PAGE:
6. Continue on through and test the Zap.
7. Add an action using Zendesk to Update a Ticket. Use the ticket ID from the Trigger step in the Zap and have it post a private note to say the card was added and include a link to the card.
1. Set the Zap’s trigger using Webhooks by Zapier and a Catch Hook trigger.
2. Add an action using Formatter by Zapier to work with Text to Split Text to separate the Actions data from the Webhook to new lines using [:newline:] with the Segment Index of All (as Separate Fields).
6. I set up different paths based on the type of update (Lane Changes, Comments, and Archived/Deleted) but for my own sanity, will only explain how I set up Comments. But if you want to do it similar to how I did, add your paths now.
7. Set up a filter (or path rule) to only continue if the Catch Hook “Actions” portion of the response contains entity_type: story-comment and the “Actions” does not contain action: delete
Setting up Catch Hook rules in Zapier
8. Add an action using Webhooks by Zapier to fire a Custom Request.
9. Add a Filter step to only continue if Output from the previous step Exists.
For an Archive/Delete path, you should omit steps 10/11 as it will error (there’s no card to get). And in the steps following, you would use the story ID rather than the external ID. (You could technically omit steps 10/11 for all paths, but the external ID is a more reliable source of the ID of the ticket to update.) Also for the Archive/Delete path, make sure to filter if the “Actions” portion of the response does not contain story-comment. Comment deletions would otherwise cause a false positive for a Story being deleted.
10. Add an action using Zendesk to Find a Ticket. For the Query, use the External ID item from the Custom Request in step 8.
For an Archive/Delete path, you would use the Query “https://app.clubhouse.io/[ClubhouseProject]/story/[storyID]”or, if you have a custom field to capture the URL (see step 6 in Zendesk→Clubhouse above) then you should use the Query fieldvalue:“https://app.clubhouse.io/[ClubhouseProject]/story/[storyID]”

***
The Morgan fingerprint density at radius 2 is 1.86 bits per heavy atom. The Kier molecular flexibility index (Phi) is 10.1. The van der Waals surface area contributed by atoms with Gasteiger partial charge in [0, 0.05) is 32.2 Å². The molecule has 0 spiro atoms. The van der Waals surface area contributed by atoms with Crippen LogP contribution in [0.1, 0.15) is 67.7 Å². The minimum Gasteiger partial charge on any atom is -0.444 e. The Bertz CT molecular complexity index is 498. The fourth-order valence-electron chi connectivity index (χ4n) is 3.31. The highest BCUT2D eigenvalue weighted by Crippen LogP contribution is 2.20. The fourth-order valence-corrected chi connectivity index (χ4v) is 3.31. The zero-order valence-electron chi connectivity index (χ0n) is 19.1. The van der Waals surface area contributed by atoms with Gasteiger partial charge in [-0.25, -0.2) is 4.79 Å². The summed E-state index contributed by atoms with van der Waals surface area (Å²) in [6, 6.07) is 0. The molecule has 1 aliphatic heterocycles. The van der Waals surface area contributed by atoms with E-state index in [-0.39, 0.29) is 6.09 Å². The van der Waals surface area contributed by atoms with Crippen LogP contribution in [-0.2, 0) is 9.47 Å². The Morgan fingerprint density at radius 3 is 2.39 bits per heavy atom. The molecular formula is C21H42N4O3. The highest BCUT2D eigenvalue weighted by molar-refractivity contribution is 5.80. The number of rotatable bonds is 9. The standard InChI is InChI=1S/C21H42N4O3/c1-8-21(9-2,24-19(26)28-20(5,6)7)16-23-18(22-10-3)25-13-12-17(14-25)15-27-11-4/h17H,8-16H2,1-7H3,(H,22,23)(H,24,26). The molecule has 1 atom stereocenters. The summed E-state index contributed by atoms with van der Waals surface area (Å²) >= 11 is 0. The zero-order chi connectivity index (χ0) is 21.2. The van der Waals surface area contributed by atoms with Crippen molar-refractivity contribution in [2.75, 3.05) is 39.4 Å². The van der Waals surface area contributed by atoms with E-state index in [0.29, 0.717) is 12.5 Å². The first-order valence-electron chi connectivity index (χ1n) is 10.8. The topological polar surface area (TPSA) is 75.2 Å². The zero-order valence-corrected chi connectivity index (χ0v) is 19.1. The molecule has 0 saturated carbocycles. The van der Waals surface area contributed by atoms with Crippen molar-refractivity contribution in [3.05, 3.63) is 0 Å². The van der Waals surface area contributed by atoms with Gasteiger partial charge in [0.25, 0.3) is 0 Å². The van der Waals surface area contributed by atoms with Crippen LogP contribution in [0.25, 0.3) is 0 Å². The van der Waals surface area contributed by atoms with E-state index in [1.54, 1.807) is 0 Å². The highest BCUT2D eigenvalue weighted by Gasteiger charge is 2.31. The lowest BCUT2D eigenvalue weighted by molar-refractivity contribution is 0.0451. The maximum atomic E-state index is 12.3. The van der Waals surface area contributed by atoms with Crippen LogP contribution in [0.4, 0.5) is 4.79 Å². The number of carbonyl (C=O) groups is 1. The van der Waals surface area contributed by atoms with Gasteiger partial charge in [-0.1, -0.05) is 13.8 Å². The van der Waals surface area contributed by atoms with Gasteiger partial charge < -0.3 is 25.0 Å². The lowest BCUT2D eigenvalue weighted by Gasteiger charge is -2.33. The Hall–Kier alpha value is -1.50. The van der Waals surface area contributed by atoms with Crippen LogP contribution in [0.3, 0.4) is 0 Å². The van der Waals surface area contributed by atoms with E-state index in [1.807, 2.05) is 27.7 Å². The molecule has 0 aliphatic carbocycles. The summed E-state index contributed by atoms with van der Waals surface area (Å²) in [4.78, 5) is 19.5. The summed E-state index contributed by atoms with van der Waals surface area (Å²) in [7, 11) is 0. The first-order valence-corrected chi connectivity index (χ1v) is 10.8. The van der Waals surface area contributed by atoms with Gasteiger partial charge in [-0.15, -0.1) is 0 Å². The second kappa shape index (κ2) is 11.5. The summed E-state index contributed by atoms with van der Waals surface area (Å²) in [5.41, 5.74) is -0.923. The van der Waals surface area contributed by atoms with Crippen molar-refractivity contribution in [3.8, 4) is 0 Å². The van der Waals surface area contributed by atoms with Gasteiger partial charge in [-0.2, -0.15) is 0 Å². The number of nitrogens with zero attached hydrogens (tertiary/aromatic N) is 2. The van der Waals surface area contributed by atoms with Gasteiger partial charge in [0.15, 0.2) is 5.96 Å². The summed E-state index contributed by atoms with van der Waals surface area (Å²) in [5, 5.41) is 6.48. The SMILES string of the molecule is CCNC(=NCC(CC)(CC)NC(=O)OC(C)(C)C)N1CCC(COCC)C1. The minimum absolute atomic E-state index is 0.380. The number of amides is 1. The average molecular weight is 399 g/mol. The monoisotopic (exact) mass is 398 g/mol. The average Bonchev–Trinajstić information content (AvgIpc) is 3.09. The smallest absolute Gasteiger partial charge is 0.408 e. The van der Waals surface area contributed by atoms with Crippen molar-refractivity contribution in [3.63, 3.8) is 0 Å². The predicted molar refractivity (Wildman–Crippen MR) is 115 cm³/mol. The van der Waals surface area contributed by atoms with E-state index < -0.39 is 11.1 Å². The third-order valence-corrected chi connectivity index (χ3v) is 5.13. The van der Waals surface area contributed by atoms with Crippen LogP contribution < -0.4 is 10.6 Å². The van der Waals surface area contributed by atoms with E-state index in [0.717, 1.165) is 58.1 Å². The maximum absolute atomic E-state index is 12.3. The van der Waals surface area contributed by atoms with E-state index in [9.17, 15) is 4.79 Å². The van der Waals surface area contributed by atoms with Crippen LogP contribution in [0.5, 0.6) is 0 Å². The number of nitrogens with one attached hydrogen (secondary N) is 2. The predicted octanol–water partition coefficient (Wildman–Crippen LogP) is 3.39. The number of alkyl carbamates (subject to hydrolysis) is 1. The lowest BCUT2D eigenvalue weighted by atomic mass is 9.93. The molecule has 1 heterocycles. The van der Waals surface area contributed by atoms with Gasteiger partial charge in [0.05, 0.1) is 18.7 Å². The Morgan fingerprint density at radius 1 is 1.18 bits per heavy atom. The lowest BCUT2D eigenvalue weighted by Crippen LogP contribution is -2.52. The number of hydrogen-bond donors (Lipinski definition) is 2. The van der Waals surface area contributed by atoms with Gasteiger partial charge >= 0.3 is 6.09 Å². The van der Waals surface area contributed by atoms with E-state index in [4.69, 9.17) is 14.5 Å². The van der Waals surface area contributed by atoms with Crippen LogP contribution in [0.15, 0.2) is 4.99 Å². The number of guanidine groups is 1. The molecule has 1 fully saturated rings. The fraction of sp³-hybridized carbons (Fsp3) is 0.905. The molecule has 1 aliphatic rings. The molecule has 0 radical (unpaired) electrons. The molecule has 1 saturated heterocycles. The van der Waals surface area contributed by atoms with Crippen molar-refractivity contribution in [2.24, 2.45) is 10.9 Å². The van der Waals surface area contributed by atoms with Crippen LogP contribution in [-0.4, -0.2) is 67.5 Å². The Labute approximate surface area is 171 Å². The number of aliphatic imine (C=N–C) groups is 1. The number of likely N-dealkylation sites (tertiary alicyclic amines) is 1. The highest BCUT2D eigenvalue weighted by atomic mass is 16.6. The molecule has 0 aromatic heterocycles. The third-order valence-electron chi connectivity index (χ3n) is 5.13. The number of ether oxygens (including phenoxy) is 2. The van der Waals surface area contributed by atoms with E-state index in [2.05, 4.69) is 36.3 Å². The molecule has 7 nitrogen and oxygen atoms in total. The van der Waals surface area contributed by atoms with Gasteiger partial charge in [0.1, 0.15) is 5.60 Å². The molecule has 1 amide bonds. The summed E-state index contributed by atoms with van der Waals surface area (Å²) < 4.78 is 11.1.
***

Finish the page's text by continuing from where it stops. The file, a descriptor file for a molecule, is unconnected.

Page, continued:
11. Add a Filter step to only continue if ID of the ticket from the previous step Exists and the Status of our ticket from the previous step Does not exactly match Closed
12. Add an action using Webhooks by Zapier to fire a Custom Request.
This gets the profile information for the commenter.
13. Add an action using Webhooks by Zapier to fire a Custom Request.
This gets the comment information.
Have it post a private note that says something like this:
[commenterName] commented on Clubhouse card [storyID]: [commentText]
Fill in the commenterName using the Custom Request in step 12 “Profile Name” portion of the response.
Fill in the storyID using the output from step 3.
Fill in the commentText using the Custom Request in step 13 “Text” portion of the response.
If you made it to this point, kudos to you. What I explained above is a pretty specific use-case, but it’s meant to show you that with awesome APIs and a little webhook magic, you can do a whole lot.
Maybe you want to have comments on Clubhouse cards post directly to a Slack channel. Easy! Take the Clubhouse→Zendesk steps and omit step 5–7 and change step 11 to post to a Slack channel instead of updating a ticket.
Once you get one thing set up, you’ll realize all the data you have to work with and will want to keep going. Especially in Clubhouse’s case, with so many APIs available, you can GET and POST until you’re blue in the face.